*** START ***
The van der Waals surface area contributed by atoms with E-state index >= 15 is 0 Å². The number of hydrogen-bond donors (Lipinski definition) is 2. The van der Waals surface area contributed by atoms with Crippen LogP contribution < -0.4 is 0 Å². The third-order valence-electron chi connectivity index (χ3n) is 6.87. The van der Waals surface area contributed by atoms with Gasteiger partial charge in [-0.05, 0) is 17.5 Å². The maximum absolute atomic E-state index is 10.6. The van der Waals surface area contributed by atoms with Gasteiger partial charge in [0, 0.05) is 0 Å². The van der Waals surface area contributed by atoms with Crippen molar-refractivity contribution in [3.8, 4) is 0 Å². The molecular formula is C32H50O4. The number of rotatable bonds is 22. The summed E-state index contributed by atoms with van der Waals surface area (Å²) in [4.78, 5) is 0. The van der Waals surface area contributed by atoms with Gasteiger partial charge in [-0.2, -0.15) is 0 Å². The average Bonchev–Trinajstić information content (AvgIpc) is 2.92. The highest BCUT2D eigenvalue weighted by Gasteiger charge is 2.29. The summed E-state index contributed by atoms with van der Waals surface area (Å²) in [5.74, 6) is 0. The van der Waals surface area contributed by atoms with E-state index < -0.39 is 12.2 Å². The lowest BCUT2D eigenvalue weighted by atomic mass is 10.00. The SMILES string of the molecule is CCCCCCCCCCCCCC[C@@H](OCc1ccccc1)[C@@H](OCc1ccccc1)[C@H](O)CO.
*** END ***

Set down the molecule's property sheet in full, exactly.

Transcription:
The van der Waals surface area contributed by atoms with E-state index >= 15 is 0 Å². The number of hydrogen-bond donors (Lipinski definition) is 2. The van der Waals surface area contributed by atoms with Crippen LogP contribution < -0.4 is 0 Å². The third-order valence-electron chi connectivity index (χ3n) is 6.87. The van der Waals surface area contributed by atoms with Gasteiger partial charge in [-0.05, 0) is 17.5 Å². The maximum absolute atomic E-state index is 10.6. The van der Waals surface area contributed by atoms with Gasteiger partial charge in [0, 0.05) is 0 Å². The van der Waals surface area contributed by atoms with Crippen molar-refractivity contribution in [3.8, 4) is 0 Å². The molecular formula is C32H50O4. The number of rotatable bonds is 22. The summed E-state index contributed by atoms with van der Waals surface area (Å²) in [4.78, 5) is 0. The van der Waals surface area contributed by atoms with Gasteiger partial charge in [-0.2, -0.15) is 0 Å². The average Bonchev–Trinajstić information content (AvgIpc) is 2.92. The highest BCUT2D eigenvalue weighted by Gasteiger charge is 2.29. The summed E-state index contributed by atoms with van der Waals surface area (Å²) in [5.74, 6) is 0. The van der Waals surface area contributed by atoms with E-state index < -0.39 is 12.2 Å². The lowest BCUT2D eigenvalue weighted by atomic mass is 10.00. The SMILES string of the molecule is CCCCCCCCCCCCCC[C@@H](OCc1ccccc1)[C@@H](OCc1ccccc1)[C@H](O)CO.